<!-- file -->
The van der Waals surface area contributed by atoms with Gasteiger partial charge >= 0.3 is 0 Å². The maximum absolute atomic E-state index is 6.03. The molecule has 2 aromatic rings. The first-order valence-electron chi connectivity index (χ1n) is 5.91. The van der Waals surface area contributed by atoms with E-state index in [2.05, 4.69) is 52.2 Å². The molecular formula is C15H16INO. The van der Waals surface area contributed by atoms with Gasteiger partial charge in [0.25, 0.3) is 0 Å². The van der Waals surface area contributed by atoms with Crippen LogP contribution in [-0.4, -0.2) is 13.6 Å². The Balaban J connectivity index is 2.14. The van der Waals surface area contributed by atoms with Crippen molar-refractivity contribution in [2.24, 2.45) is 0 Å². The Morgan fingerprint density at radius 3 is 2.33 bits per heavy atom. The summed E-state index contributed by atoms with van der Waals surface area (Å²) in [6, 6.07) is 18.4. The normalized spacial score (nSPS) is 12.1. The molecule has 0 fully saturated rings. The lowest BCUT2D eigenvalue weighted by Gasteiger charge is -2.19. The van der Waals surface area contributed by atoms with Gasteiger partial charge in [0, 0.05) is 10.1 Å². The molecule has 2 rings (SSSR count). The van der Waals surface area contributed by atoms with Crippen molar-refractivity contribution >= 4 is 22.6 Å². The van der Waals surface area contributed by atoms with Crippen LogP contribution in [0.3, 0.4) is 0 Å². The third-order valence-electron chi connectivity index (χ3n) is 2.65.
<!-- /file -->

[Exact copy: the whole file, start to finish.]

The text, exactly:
The van der Waals surface area contributed by atoms with Gasteiger partial charge >= 0.3 is 0 Å². The maximum absolute atomic E-state index is 6.03. The molecule has 2 aromatic rings. The first-order valence-electron chi connectivity index (χ1n) is 5.91. The van der Waals surface area contributed by atoms with E-state index in [2.05, 4.69) is 52.2 Å². The molecular formula is C15H16INO. The van der Waals surface area contributed by atoms with Gasteiger partial charge in [0.25, 0.3) is 0 Å². The van der Waals surface area contributed by atoms with Crippen LogP contribution in [-0.4, -0.2) is 13.6 Å². The Balaban J connectivity index is 2.14. The van der Waals surface area contributed by atoms with Crippen molar-refractivity contribution in [2.24, 2.45) is 0 Å². The Morgan fingerprint density at radius 3 is 2.33 bits per heavy atom. The summed E-state index contributed by atoms with van der Waals surface area (Å²) in [6, 6.07) is 18.4. The normalized spacial score (nSPS) is 12.1. The molecule has 0 fully saturated rings. The lowest BCUT2D eigenvalue weighted by Gasteiger charge is -2.19. The van der Waals surface area contributed by atoms with Gasteiger partial charge in [0, 0.05) is 10.1 Å². The molecule has 2 rings (SSSR count). The van der Waals surface area contributed by atoms with Crippen molar-refractivity contribution >= 4 is 22.6 Å². The van der Waals surface area contributed by atoms with Crippen LogP contribution in [0.3, 0.4) is 0 Å². The third-order valence-electron chi connectivity index (χ3n) is 2.65.